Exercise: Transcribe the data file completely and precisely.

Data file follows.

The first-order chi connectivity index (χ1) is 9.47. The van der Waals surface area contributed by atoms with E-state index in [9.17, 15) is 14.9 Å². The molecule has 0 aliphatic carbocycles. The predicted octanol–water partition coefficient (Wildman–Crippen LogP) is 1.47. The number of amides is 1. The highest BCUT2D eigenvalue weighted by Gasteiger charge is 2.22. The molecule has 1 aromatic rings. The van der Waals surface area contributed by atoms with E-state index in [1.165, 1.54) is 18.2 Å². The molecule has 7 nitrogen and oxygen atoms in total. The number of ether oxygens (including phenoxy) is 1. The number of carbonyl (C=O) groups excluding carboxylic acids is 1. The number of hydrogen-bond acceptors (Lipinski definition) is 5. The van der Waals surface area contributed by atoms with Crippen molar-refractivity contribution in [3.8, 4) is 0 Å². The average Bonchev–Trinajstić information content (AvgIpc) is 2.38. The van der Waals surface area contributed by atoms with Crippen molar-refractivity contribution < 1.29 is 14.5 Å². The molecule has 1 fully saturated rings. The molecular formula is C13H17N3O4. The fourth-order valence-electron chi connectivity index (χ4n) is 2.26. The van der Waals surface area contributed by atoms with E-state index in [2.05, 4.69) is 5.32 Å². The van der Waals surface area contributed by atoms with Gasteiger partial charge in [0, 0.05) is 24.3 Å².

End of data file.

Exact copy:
The first-order chi connectivity index (χ1) is 9.47. The van der Waals surface area contributed by atoms with E-state index in [9.17, 15) is 14.9 Å². The molecule has 0 aliphatic carbocycles. The predicted octanol–water partition coefficient (Wildman–Crippen LogP) is 1.47. The number of amides is 1. The highest BCUT2D eigenvalue weighted by Gasteiger charge is 2.22. The molecule has 1 aromatic rings. The van der Waals surface area contributed by atoms with E-state index in [1.165, 1.54) is 18.2 Å². The molecule has 7 nitrogen and oxygen atoms in total. The number of ether oxygens (including phenoxy) is 1. The number of carbonyl (C=O) groups excluding carboxylic acids is 1. The number of hydrogen-bond acceptors (Lipinski definition) is 5. The van der Waals surface area contributed by atoms with Crippen molar-refractivity contribution in [3.8, 4) is 0 Å². The average Bonchev–Trinajstić information content (AvgIpc) is 2.38. The van der Waals surface area contributed by atoms with Crippen molar-refractivity contribution < 1.29 is 14.5 Å². The molecule has 1 fully saturated rings. The molecular formula is C13H17N3O4. The fourth-order valence-electron chi connectivity index (χ4n) is 2.26. The van der Waals surface area contributed by atoms with E-state index in [2.05, 4.69) is 5.32 Å². The van der Waals surface area contributed by atoms with Gasteiger partial charge in [0, 0.05) is 24.3 Å².